It’s easy to think of the highly self-disciplined as being miserable misers or uptight Puritans, but it turns out that exerting self-control can make you happier not only in the long run, but also in the moment.
The research, which was published in the Journal of Personality, showed that self-control isn’t just about deprivation, but more about managing conflicting goals. Since most people associate highly disciplined folks with being more task-oriented — they’re not likely to be the life of the party, for example, or eager to act on a whim — the scientists decided to correlate self-control with people’s happiness, to determine if being self-disciplined leaves people feeling less joyful.
Through a series of tests — including one that assessed 414 middle-aged participants on self-control and asked them about their life satisfaction both currently and in the past — and another that randomly queried volunteers on their smartphones about their mood and any desires they might be experiencing, the researchers found a strong connection between higher levels of self-control and life satisfaction. The authors write that “feeling good rather than bad may be a core benefit of having good self-control, and being well satisfied with life is an important consequence.”
The smartphone experiment also revealed how self-control may improve mood. Those who showed the greatest self-control reported more good moods and fewer bad ones. But this didn’t appear to linked to being more able to resist temptations — it was because they exposed themselves to fewer situations that might evoke craving in the first place. They were, in essence, setting themselves up to happy. “People who have good self-control do a number of things that bring them happiness — namely, they avoid problematic desires and conflict,” says the study’s co-author Kathleen Vohs, professor of marketing at the University of Minnesota.
That became clear in the study’s last experiment, which investigated how self-control affects the way people handle goals that conflict with one another. In particular, the researchers were interested in how self-disciplined and less-disciplined people differed when it came to choosing among “virtues” or “vices” — like the pleasure of eating a sugar cookie vs. the pain of gaining weight. More than 230 participants were asked to list three important goal conflicts they experienced regularly — and then to rate how strongly the goals conflicted and how frequently they experienced the conflict. They were also queried on how they managed to balance the goals.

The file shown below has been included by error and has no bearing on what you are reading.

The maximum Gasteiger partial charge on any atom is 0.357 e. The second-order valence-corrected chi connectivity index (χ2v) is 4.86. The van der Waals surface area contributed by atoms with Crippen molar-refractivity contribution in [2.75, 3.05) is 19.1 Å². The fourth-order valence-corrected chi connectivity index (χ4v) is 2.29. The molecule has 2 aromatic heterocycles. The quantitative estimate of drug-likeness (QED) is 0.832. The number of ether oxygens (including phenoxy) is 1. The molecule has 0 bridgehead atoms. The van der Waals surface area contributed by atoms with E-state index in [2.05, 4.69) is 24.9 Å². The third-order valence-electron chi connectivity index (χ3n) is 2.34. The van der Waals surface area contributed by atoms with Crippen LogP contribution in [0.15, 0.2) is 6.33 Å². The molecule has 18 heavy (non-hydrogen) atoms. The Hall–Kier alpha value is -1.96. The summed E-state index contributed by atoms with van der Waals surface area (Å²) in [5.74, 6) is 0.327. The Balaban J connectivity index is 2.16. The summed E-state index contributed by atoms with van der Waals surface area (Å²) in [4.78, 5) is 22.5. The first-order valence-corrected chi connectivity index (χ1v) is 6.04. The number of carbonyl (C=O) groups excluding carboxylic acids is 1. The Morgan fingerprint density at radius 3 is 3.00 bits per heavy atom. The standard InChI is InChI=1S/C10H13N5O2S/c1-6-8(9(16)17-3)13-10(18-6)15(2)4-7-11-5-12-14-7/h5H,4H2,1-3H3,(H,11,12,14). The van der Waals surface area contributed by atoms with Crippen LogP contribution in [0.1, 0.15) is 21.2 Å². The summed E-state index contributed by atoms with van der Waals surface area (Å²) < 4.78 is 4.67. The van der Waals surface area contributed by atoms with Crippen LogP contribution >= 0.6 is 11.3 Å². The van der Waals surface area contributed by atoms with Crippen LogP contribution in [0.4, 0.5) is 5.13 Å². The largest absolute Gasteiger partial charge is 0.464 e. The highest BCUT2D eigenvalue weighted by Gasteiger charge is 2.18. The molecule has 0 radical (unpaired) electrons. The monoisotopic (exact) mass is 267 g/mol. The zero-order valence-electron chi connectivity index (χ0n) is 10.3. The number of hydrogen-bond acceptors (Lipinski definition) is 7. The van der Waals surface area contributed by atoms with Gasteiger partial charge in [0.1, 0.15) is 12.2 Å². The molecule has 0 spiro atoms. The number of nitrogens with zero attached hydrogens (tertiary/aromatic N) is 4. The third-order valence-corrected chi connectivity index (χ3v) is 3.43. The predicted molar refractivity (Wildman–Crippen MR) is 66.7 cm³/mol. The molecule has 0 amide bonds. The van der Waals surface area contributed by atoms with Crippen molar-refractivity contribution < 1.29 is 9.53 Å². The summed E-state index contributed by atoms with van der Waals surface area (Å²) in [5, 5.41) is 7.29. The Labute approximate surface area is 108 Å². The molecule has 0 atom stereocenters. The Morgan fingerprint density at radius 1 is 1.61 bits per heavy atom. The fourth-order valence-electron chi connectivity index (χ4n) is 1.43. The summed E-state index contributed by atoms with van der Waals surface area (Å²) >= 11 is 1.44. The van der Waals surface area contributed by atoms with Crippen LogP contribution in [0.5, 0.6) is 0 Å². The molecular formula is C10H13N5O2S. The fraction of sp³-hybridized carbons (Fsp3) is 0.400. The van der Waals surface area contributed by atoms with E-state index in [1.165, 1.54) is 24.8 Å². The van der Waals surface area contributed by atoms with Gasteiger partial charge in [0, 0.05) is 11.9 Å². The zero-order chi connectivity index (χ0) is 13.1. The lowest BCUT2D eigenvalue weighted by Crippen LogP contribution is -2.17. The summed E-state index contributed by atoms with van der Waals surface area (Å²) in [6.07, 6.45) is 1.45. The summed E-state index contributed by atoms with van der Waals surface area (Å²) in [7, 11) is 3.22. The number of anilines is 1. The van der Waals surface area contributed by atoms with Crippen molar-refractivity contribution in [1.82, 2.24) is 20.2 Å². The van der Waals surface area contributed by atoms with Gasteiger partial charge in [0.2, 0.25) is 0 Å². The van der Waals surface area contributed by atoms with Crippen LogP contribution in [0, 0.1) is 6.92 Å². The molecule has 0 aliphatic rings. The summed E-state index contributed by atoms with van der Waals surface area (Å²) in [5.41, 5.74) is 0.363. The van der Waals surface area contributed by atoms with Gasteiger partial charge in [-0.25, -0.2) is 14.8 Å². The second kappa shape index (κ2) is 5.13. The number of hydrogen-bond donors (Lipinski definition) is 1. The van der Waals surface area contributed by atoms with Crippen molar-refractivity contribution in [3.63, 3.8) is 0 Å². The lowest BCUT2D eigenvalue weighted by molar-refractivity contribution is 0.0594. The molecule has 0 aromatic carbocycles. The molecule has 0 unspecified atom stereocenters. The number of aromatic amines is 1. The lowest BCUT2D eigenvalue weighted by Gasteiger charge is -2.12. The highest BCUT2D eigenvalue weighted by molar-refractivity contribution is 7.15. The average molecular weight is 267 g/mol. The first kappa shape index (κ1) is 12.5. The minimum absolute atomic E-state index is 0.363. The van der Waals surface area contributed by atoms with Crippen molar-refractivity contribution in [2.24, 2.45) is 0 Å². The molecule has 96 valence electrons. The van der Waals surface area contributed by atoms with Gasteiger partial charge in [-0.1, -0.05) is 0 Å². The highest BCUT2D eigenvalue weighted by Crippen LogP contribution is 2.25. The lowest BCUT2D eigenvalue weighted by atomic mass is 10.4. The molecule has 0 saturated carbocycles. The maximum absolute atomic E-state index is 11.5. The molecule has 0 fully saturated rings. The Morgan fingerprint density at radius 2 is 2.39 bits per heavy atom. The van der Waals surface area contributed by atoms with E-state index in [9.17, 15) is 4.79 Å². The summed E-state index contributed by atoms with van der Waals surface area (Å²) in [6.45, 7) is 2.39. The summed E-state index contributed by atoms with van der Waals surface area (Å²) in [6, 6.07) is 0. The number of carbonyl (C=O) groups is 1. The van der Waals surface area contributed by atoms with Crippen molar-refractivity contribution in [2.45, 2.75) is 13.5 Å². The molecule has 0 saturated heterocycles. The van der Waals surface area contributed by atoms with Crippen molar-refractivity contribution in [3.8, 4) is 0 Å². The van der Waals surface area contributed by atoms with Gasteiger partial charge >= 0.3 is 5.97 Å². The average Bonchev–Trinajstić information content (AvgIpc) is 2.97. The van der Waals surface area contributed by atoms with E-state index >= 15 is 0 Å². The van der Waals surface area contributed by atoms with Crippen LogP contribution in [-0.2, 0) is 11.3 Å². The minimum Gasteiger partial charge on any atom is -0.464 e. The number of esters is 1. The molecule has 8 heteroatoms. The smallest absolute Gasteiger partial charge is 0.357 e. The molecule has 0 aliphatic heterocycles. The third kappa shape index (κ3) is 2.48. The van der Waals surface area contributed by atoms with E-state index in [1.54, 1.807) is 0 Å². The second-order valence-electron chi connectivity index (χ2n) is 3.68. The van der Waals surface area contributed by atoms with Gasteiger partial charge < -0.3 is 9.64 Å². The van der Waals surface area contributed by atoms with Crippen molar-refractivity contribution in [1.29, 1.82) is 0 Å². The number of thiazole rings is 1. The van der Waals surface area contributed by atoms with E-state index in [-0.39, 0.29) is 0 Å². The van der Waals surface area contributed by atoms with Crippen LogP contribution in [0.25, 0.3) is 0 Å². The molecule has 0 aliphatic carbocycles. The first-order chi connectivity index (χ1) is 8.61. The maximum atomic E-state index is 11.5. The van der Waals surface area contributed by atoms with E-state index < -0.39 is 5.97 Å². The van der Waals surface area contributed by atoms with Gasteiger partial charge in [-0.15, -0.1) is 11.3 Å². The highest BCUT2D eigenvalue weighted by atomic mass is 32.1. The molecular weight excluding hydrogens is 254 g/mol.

The highly self-controlled showed a distinct difference from those with less discipline over their lives. They tended to avoid creating situations in which their goals would conflict, and reported fewer instances of having to choose between short-term pleasure and long-term pain. The result? They experienced fewer negative emotions. The authors write that “one interpretation of this finding is that people use self-control to set up their lives so as to avoid problems.”
“[It’s a] very interesting study,” says Kristin Smith-Crowe, associate professor of management
at the University of Utah, who was not connected with the research, “The authors address some of the most important questions in life: What leads to happiness and how can we achieve a life well lived?”
The answer, it seems, lies in being a good manager. Self-control, for one, may not consist so much of being better at resisting temptation, but at finding better ways to avoid it. “High self-control does make you happy,” the authors conclude.
So why does exerting more self-discipline seem so dreary? Dieting, for example, is all about self-control but isn’t necessarily associated with happy thoughts. Part of that may have to do with the effort required to bypass or diffuse conflicts created by temptation. “From other research, we know that exercising self-control is taxing,” says Smith-Crowe, but that may only be a perception, since it results from our tendency to focus on the difficulty of exercising discipline rather than the benefits that result when we do.
And self-control doesn’t always mean self-denial: it may mean saving now to get a big payoff later. For dieters, it means making choices to avoid entering a bakery since you’re more likely to buy a cupcake if you do. Granted, self-control isn’t the best route to instant gratification, but it may bring something even better: long-term contentment.
Researched By : Kátia C. Rowlands – Pilates Instructor & Personal Trainer – 082 513 4256•
Dead people can get goosebumps.
If you eat a polar bear liver, you will die. Humans can’t handle that much vitamin A.
There was a ten foot tall ape called Gigantopithecus that is now thought to be extinct. The fossil record also indicates that they most likely buried their dead, which indicates a cognitive level that only one other ape possesses.
If you were to remove all of the empty space from the atoms that make up every human on earth, the entire world population could fit into an apple
A mantis shrimp can swing its claw so fast it boils the water around it and creates a flash of light.
The brain named itself.
Olympus Mons is a mountain on Mars, which is about fifteen miles high, three times higher than Mount Everest on earth, and at the top it is 45 miles across!
Name & Surname
From where did you relocate?
Why did you move to Plett?
Well my husband, myself and our baby came hereon holiday and we fell in love with the town, one thing lead to another and here we are.
What is your current occupation?
I work at Hair of Hollywood as a stylist and I am awesome at it ***big smile***
Do you have children? If yes please tell us more
My pride and joy is a bouncing (and I mean that literally) 10 month old girl.
What is your favourite meal?
I am typically South African so it braai, yeah!
What are your hobbies and interests?
Anyone with a 10 month old knows they consume all your time so for now she is my everything.
What is your favourite holiday destination?
If I really had to choose I would have to say Mauritius.
I never leave home without?
My high heels ***grin***
Tell us some interesting facts about yourself:
I can cook better than my mum….if you tell her this I will deny ever saying or having knowledge of this ***giggle***
Plettenberg Bay, 9th July 2013 – The annual Wedge Classic bodyboarding contest, held last week in Plettenberg Bay, was another huge highlight on the South African bodyboarding calendar, with riders from all the provinces gathering at the popular Wedge Beach in Plett to fight for the “King of the Wedge” title.